Chiropractic is founded on the understanding that interference to the body's nervous system can directly and negatively affect overall health and wellness. Health consequences may take the form of overt disease and medical conditions – or they may present themselves in more subtle, less easily observed ways. The spinal cord is central to the practice of chiropractic because it functions as the main pathway for the body's internal messages, signals sent by the brain to each organ, tissue and cell. When the bones of the spine are misaligned, the signals sent by the brain are interrupted – and the body has a much harder time maintaining optimal health and healing itself.

With an awareness that chiropractic health is essential for our overall wellbeing, practitioners are often compelled to give back – to help patients who for geographic or economic reasons, can not access professional chiropractic care. Because service to others is such an important concept to chiropractors, some colleges even include it in their mission statements. Chiropractic colleges often serve the community by providing quality chiropractic care for free or reduced prices and by partnering with community organizations. Colleges also serve the profession by offering continuing education programs to doctors of chiropractic and by participating in professional and educational organizations.

Doctors of chiropractic often live out their service following graduation. For example, 2001 chiropractic college graduate Marlene Mahipat practices three days a week and devotes the rest of the week to charitable endeavors. She has established two charitable foundations. Wherever she goes, even on vacation, Mahipat's compassion for others becomes evident. During her own childhood, Dr. Mahipat suffered many ills. She found healing through giving and service to others; this drives her community service.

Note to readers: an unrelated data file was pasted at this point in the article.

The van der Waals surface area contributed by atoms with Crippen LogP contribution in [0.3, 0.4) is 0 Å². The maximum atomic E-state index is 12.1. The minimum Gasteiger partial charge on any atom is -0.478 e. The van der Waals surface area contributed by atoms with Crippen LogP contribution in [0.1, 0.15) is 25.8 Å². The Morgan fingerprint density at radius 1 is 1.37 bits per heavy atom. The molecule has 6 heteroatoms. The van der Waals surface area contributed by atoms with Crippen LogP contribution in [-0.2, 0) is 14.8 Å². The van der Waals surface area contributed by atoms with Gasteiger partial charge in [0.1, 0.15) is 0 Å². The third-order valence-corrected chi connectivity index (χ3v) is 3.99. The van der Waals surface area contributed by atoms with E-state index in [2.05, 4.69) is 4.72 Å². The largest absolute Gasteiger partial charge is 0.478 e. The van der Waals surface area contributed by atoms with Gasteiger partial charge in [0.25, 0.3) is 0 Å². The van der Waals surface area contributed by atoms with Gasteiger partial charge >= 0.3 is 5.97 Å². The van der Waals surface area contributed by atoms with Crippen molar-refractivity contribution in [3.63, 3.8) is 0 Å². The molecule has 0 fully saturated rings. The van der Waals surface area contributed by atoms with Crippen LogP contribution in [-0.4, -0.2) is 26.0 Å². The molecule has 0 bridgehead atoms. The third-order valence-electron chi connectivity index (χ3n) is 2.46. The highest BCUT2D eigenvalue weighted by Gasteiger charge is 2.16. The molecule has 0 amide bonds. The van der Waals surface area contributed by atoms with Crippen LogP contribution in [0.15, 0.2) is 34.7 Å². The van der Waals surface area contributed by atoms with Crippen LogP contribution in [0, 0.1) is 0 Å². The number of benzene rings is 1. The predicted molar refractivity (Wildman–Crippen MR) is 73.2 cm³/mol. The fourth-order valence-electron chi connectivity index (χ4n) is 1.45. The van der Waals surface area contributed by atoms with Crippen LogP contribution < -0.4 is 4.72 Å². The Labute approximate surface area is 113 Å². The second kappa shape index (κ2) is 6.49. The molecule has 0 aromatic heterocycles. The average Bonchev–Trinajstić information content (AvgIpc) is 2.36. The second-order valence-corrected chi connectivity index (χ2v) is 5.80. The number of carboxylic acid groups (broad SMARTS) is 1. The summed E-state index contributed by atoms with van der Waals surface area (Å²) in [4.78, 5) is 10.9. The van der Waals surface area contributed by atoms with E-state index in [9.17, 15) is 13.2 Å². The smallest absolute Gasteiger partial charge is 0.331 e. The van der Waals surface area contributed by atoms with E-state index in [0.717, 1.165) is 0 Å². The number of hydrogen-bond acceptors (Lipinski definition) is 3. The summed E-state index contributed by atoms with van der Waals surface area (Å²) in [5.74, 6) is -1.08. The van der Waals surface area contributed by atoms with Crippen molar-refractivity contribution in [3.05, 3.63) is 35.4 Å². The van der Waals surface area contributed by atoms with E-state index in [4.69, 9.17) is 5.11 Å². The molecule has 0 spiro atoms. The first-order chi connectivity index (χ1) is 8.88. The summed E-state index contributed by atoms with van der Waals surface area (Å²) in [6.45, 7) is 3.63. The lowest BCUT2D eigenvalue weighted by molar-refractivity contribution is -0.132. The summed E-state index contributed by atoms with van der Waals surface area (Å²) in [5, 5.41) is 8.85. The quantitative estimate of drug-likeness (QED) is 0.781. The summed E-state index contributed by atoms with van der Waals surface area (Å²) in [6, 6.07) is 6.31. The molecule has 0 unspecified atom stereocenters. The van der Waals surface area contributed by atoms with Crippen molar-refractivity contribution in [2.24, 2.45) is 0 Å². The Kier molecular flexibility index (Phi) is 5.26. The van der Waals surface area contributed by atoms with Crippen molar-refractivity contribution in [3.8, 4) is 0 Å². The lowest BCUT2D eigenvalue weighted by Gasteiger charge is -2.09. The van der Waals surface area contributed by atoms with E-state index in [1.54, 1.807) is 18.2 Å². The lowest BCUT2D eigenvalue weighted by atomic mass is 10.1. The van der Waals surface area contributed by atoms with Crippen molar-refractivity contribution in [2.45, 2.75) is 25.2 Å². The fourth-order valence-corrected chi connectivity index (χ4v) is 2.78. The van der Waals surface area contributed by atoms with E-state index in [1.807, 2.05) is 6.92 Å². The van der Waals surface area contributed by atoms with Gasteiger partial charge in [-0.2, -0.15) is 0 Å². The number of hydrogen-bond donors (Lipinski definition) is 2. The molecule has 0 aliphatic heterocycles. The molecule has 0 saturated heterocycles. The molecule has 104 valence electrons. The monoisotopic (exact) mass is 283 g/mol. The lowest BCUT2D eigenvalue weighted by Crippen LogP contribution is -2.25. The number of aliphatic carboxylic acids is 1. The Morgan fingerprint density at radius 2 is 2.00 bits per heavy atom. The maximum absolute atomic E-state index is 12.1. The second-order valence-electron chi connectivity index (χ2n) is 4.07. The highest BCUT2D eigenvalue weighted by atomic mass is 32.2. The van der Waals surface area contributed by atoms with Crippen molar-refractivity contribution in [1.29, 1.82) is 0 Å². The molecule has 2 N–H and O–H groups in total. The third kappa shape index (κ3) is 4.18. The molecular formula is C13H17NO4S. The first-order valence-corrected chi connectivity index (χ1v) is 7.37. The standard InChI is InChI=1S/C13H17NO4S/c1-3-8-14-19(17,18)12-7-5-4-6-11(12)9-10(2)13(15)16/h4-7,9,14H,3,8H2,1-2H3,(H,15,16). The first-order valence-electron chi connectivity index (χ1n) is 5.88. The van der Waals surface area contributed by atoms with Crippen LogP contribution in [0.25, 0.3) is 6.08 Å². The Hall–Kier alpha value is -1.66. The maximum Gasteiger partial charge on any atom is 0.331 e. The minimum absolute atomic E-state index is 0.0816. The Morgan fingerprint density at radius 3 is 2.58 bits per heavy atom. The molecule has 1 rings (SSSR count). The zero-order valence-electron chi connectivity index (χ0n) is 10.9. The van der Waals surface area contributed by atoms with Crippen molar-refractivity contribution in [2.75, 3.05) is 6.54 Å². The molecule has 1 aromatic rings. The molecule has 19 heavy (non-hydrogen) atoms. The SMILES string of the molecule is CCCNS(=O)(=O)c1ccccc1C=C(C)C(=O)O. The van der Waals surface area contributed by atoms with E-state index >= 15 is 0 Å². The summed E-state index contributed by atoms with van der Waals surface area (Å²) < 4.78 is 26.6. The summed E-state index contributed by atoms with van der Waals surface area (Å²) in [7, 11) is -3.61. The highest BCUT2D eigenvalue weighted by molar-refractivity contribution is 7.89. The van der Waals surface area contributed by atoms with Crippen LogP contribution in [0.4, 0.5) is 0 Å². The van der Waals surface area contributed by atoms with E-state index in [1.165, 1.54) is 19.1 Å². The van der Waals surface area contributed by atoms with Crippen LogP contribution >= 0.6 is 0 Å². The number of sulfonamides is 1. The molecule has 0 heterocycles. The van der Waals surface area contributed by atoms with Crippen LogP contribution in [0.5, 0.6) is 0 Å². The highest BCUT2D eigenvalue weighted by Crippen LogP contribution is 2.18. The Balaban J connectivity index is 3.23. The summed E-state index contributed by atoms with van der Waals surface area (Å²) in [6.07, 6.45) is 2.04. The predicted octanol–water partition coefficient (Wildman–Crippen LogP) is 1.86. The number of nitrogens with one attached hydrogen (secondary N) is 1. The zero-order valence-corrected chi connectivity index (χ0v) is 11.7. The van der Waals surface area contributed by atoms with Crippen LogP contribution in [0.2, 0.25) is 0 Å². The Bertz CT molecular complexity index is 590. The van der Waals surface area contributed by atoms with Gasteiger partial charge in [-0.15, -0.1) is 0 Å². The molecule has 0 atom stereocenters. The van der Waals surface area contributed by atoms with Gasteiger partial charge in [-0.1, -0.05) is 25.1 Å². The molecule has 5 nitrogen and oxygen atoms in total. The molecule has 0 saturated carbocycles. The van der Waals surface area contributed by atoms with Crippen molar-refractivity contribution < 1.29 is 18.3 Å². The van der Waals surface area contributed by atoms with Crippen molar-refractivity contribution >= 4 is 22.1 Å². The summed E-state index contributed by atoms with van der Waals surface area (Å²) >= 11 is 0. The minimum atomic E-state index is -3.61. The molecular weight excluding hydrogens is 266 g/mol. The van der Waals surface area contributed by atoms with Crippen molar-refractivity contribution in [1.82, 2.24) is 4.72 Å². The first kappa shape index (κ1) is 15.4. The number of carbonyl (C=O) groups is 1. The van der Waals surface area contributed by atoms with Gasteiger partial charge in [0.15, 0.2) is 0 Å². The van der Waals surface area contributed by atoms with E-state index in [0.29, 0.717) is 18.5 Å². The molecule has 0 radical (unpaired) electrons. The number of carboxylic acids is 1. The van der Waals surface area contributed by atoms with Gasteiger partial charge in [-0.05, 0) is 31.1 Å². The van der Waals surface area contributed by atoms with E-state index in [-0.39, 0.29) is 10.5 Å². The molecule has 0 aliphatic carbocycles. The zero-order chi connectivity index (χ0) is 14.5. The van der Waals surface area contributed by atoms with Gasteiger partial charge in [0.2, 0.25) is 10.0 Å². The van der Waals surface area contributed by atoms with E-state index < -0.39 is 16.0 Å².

Graduates of chiropractic training interested in using their well-trained healing hands for charitable purposes can find humanitarian projects overseas or right in their own backyards. Most cities have a range of ongoing events such as spinal screenings, health fairs and presentations, nursing home volunteer positions, and opportunities to administrator chiropractic care at local mission Shelters. Practitioners can join international organizations or build on the charitable networks that they participate in as students.

Many chiropractic training programs, like the one at Sherman College of Chiropractic, incorporated humanitarian initiatives into their education programs. Curricula and the profession's “Chiropractic Oath” reinvigorate the right of all people to optimal health care, and the critical role spinal alignment plays in our overall wellbeing. Learning first-hand the importance of giving back and the impact their skills can make, Sherman College interns regularly participate in local events including Special Olympics, Adopt-a-Highway, Kids Day America, Special Food Drives, and Lunch & Learn training programs.